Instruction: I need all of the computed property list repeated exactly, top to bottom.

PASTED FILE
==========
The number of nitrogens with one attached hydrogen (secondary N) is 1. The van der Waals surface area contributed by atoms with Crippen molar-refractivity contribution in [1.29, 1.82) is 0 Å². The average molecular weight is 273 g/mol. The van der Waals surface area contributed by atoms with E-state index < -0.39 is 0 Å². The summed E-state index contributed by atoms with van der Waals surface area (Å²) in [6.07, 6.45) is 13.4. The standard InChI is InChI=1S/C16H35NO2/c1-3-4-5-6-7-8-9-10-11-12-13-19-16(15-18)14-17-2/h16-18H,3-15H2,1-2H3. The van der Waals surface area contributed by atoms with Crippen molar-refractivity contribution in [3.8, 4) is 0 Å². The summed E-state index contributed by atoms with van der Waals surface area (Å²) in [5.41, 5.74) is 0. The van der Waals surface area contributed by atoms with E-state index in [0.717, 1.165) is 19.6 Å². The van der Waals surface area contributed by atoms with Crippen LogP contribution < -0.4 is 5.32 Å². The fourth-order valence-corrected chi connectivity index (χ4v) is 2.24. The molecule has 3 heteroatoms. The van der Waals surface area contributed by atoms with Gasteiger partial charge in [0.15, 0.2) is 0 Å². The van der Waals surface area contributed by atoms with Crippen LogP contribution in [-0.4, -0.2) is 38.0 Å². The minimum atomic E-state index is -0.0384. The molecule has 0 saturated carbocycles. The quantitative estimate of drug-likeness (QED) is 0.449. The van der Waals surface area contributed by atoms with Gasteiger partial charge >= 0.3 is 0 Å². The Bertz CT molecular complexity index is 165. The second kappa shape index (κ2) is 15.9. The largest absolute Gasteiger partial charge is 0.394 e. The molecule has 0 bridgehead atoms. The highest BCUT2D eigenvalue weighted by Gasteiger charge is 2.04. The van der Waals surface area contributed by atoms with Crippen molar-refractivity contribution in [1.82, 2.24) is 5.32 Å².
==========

The number of nitrogens with one attached hydrogen (secondary N) is 1. The van der Waals surface area contributed by atoms with Crippen molar-refractivity contribution in [1.29, 1.82) is 0 Å². The average molecular weight is 273 g/mol. The van der Waals surface area contributed by atoms with E-state index < -0.39 is 0 Å². The summed E-state index contributed by atoms with van der Waals surface area (Å²) in [6.07, 6.45) is 13.4. The standard InChI is InChI=1S/C16H35NO2/c1-3-4-5-6-7-8-9-10-11-12-13-19-16(15-18)14-17-2/h16-18H,3-15H2,1-2H3. The van der Waals surface area contributed by atoms with Crippen molar-refractivity contribution in [3.8, 4) is 0 Å². The summed E-state index contributed by atoms with van der Waals surface area (Å²) in [5.41, 5.74) is 0. The van der Waals surface area contributed by atoms with E-state index in [0.717, 1.165) is 19.6 Å². The van der Waals surface area contributed by atoms with Crippen LogP contribution < -0.4 is 5.32 Å². The fourth-order valence-corrected chi connectivity index (χ4v) is 2.24. The molecule has 3 heteroatoms. The van der Waals surface area contributed by atoms with Gasteiger partial charge in [0.15, 0.2) is 0 Å². The van der Waals surface area contributed by atoms with Crippen LogP contribution in [-0.4, -0.2) is 38.0 Å². The minimum atomic E-state index is -0.0384. The molecule has 0 saturated carbocycles. The quantitative estimate of drug-likeness (QED) is 0.449. The van der Waals surface area contributed by atoms with Gasteiger partial charge >= 0.3 is 0 Å². The Bertz CT molecular complexity index is 165. The second kappa shape index (κ2) is 15.9. The largest absolute Gasteiger partial charge is 0.394 e. The molecule has 0 bridgehead atoms. The highest BCUT2D eigenvalue weighted by Gasteiger charge is 2.04. The van der Waals surface area contributed by atoms with Crippen molar-refractivity contribution in [1.82, 2.24) is 5.32 Å².